Harriet Prudence Hall

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Harriet Prudence Hall (Patterson)

Birthdate:
Birthplace: Wales, United Kingdom
Death: Died in York, South Carolina, USA
Immediate Family:

Wife of John Hall and <private> Harris
Mother of Jennet Hall; William Henry Hall; Margaret Hetley; Alexander Brown Hall; Josiah Hall and 4 others

Managed by: Daniel Robert May
Last Updated:
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Immediate Family

About Harriet Prudence Hall (Patterson)

Prudence married John Hall in 1763 in Charleston, SC and quickly had her first child named Margaret. Prudence went on to have 9 children in all. While raising 9 children, husband John entered into the Revolutionary War and fought for South Carolina. It is here where Prudence became a heroine of her day.

Sometime prior to the Revolution they left Charleston and moved to upper South Carolina and settled in York Dist. near Rock Hill. Here they bought land on Little Allison Creed and built their home among a large grove of fine old trees and a big spring. It is at this very place that was destined to play an important part in the history of the American Revolution. Here a brick store was erected which became the trading post for salt.

While riding one day Prudence was tending to her milk cows, she heard a noise of moaning and groaning of someone in great distress. She quickly rode until she found a man lying in the water after the indians had scalped him and left him for dead. Prudence nursed him back to life and he lived to a ripe old age.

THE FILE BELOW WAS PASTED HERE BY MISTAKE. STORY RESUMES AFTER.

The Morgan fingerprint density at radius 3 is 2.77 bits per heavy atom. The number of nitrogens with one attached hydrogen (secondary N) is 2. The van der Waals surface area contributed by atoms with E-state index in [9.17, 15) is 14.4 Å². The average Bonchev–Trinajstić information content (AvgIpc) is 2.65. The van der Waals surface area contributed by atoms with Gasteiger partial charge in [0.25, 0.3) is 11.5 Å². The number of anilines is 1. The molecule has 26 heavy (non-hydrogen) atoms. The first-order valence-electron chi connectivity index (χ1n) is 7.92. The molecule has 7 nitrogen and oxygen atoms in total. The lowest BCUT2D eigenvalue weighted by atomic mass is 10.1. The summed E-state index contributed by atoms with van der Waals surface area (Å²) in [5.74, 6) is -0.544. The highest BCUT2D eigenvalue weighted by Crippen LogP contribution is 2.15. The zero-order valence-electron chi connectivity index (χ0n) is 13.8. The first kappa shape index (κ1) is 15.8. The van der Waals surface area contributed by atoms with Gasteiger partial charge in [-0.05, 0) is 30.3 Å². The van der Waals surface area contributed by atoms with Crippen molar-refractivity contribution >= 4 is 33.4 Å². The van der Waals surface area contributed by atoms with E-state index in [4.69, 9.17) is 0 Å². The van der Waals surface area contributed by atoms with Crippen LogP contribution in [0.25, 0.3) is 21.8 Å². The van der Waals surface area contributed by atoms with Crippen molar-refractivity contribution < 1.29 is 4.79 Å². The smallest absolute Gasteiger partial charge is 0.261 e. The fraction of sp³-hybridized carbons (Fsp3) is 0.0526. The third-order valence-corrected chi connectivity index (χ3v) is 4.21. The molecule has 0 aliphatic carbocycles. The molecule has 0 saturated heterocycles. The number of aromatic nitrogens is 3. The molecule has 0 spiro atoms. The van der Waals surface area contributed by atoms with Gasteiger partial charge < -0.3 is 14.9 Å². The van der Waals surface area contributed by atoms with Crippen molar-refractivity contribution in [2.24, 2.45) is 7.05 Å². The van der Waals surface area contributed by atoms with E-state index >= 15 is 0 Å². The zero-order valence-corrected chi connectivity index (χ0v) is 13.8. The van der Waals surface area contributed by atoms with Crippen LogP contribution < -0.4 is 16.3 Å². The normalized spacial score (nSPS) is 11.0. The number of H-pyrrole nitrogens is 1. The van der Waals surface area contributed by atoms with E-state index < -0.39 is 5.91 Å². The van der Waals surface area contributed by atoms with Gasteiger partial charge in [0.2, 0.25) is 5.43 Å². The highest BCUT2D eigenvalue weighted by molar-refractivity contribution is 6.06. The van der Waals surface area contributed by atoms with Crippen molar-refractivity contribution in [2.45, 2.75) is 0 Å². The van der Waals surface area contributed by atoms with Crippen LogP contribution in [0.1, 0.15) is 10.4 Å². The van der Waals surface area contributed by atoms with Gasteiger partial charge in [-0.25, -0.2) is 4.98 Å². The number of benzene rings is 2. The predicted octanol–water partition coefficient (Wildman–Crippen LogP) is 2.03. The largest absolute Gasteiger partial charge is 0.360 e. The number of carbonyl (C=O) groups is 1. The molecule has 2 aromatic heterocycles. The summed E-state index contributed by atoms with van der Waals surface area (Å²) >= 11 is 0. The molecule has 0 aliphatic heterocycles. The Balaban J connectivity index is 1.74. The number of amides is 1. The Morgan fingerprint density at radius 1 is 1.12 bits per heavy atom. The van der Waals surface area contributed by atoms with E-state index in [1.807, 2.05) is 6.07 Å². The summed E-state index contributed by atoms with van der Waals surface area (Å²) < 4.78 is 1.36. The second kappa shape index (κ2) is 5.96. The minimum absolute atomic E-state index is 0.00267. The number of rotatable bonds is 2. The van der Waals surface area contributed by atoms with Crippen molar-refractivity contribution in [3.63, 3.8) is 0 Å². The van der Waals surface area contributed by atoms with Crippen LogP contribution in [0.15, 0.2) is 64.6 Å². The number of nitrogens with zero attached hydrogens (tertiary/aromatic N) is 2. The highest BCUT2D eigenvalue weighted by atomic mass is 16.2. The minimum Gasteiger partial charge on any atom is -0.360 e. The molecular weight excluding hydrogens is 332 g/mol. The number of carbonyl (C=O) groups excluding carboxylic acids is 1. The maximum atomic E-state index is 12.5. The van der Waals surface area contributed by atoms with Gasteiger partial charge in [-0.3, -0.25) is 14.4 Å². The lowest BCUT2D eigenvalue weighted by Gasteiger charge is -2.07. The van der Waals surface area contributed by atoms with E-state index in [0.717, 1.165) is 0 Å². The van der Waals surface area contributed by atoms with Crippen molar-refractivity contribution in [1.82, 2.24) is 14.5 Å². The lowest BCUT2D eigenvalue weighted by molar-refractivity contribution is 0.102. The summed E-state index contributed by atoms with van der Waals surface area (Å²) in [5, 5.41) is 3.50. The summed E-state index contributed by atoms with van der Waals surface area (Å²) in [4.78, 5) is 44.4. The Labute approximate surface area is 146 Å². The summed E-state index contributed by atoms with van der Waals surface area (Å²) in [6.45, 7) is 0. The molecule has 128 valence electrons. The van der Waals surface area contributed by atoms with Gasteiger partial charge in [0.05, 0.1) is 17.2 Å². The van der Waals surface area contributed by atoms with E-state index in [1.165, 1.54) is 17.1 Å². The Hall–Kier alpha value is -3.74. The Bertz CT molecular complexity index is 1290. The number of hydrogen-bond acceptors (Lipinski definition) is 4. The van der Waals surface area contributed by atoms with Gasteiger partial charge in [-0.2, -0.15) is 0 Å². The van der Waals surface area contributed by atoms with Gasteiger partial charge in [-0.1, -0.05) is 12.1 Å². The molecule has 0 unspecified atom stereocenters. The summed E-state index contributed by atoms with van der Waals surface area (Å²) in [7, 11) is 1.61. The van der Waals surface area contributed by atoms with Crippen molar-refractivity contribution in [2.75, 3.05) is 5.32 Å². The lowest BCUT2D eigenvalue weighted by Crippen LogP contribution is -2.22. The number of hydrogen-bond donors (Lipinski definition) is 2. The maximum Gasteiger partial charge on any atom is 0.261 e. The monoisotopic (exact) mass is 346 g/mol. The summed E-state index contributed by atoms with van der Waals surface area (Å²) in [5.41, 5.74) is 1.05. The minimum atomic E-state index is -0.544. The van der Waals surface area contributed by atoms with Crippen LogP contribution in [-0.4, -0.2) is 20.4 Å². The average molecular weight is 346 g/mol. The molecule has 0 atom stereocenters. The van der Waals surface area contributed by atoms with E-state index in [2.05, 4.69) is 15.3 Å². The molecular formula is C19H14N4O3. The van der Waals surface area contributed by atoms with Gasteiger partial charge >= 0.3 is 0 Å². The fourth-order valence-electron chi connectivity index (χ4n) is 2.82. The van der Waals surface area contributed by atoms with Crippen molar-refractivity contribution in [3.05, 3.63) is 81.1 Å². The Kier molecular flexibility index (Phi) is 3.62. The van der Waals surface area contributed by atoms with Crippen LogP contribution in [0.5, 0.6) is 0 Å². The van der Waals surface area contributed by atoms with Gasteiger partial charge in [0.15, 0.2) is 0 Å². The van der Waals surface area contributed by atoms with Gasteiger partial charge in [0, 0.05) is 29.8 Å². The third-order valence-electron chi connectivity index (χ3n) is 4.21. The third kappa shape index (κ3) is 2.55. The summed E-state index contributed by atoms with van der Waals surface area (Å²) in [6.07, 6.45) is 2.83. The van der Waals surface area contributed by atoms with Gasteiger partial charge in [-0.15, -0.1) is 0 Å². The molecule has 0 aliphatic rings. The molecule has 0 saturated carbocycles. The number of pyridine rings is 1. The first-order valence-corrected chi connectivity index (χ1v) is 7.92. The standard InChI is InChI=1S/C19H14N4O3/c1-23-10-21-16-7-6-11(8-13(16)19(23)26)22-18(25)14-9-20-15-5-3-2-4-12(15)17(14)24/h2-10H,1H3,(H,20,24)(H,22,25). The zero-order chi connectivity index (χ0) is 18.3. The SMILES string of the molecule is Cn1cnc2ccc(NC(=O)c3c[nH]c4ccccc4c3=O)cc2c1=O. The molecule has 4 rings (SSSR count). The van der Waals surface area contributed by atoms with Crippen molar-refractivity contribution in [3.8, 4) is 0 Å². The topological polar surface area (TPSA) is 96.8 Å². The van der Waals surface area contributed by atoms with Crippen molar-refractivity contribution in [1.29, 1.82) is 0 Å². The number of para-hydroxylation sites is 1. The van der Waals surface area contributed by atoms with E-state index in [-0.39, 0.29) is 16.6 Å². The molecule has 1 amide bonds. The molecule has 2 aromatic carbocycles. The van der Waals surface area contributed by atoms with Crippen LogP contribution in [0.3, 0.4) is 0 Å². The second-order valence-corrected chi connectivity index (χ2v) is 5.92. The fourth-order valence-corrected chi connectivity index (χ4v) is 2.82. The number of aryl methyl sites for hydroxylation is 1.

Prudence and three other women rode horseback to Charleston during the Revolution, when the British besieged Charleston under the guise of purchasing medicine. They were held up by the British as spies, but their protest that their mission was to purchase medicine, they were allowed to pass the British ranks. They got their medicine and returned. Not before Prudence had delivered an important message to the American Army, which she carried hidden in her petticoat. She had outwitted them all!

from: http://www.rootsweb.ancestry.com/~nwa/prudence.html Prudence Patterson was born in 1743 (either in Wales or in County Antrim, Ireland) and emigrated to America with her parents. In 1763, she married another immigrant, John Hall, in York, South Carolina. They had eight or nine children. Their children's names were James, John, Prudence, Jennet, Margaret, William Henry, Alexander Brown, Josiah, and Major Temple.

John Hall appears on the U.S. Revolutionary War Rolls as a private in the 2nd South Carolina Regiment. He died in 1784. Prudence appears as the head of family in York in the 1790 Federal Census, residing there with her children and a slave.

Crossing a Picket Line

Carol Berkin, a historian at Baruch College, mentions Prudence Patterson in her 2005 book, Revolutionary Mothers: Women in the Struggle for America's Independence: